» 09/14/2010, 00.00
Prime Minister Naoto Kan keeps his job as yen reaches 15-year high
Kan’s victory over challenger Ichiro Ozawa for the leadership of the Democratic Party of Japan gives yen a boost, now pegged at 83.25 against the US dollar, the best result since May 1995.
Government change in Tokyo baffles politicians, worries ordinary people
Hatoyama’s resignation is a courageous choice. By pushing his party’s secretary Ozawa to do the same, he is also freeing his successor’s from the burden of a dual power structure. Okinawa was at the heart of a dispute with the United States.
Opposition party embroiled in scandal, fears impact on election
Opposition leader Ichiro Ozawa resigned yesterday as a result of a scandal involving his secretary over alleged illegal campaign financing. No clear frontrunner has emerged in the succession race. Lower house elections are scheduled for next September.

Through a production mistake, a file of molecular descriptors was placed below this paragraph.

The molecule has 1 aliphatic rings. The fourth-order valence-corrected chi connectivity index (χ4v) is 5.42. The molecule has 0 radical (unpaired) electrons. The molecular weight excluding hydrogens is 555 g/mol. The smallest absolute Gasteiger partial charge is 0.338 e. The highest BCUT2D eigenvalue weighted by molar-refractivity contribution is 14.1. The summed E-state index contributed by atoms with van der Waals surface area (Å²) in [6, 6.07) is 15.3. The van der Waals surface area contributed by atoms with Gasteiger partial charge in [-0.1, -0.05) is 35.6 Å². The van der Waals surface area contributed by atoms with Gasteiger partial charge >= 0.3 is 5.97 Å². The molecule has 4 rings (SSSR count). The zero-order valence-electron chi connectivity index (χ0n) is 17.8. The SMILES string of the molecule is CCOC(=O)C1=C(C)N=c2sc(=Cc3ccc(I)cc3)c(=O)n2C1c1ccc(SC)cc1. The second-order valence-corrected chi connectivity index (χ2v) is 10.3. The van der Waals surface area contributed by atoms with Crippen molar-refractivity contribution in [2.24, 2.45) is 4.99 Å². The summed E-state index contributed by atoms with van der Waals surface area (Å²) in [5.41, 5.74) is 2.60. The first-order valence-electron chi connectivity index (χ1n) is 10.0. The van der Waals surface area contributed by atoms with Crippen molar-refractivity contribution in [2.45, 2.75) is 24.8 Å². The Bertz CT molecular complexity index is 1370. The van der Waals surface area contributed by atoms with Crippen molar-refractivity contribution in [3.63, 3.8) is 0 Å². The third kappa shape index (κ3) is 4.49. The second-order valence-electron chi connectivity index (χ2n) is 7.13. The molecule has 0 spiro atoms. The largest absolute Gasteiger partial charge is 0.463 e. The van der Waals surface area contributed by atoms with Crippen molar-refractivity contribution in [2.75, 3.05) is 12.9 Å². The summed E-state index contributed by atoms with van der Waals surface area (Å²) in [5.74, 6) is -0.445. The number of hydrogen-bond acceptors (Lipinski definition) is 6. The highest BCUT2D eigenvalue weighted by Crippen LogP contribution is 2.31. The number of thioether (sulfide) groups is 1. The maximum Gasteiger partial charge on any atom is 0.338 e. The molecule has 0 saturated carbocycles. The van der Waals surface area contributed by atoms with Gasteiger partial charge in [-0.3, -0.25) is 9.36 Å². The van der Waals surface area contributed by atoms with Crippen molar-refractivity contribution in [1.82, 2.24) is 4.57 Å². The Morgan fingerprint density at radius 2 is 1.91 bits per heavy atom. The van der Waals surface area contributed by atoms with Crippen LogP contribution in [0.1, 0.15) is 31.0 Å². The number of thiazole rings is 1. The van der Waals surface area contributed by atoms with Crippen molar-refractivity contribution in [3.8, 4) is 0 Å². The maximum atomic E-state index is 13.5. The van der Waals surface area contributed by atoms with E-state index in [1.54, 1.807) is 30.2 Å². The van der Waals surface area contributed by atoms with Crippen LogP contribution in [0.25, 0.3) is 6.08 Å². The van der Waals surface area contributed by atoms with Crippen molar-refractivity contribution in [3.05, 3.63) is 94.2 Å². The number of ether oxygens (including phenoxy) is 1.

Stress, confusion and criticism sink Shinzo Abe
Prime minister resigns as his political clout declines and stress level rises. Japan turns out to be less nationalistic and more pragmatic. Abe’s legacy includes better relations in Asia, especially with China.
The rise to power Ichiro Ozawa: the "shadow shogun".
A man of undoubted political skills, a history within the Liberal Democrats and as Foreign Minister in the Nakasone government, he later reached leadership of Democratic Party. He left the Party because of trial, but could re-enter. His goal is to become Prime Minister.
Democratic Party of Japan: war between Ozawa and Kan
Choice of party president and subsequently also of prime minister looms. Ichiro Ozawa is suspected of being close to the business and military communities; Naoto Kan has established a more democratic tradition closer to society's problems. Meanwhile the Japanese economy suffers from the crisis and a strong yen.
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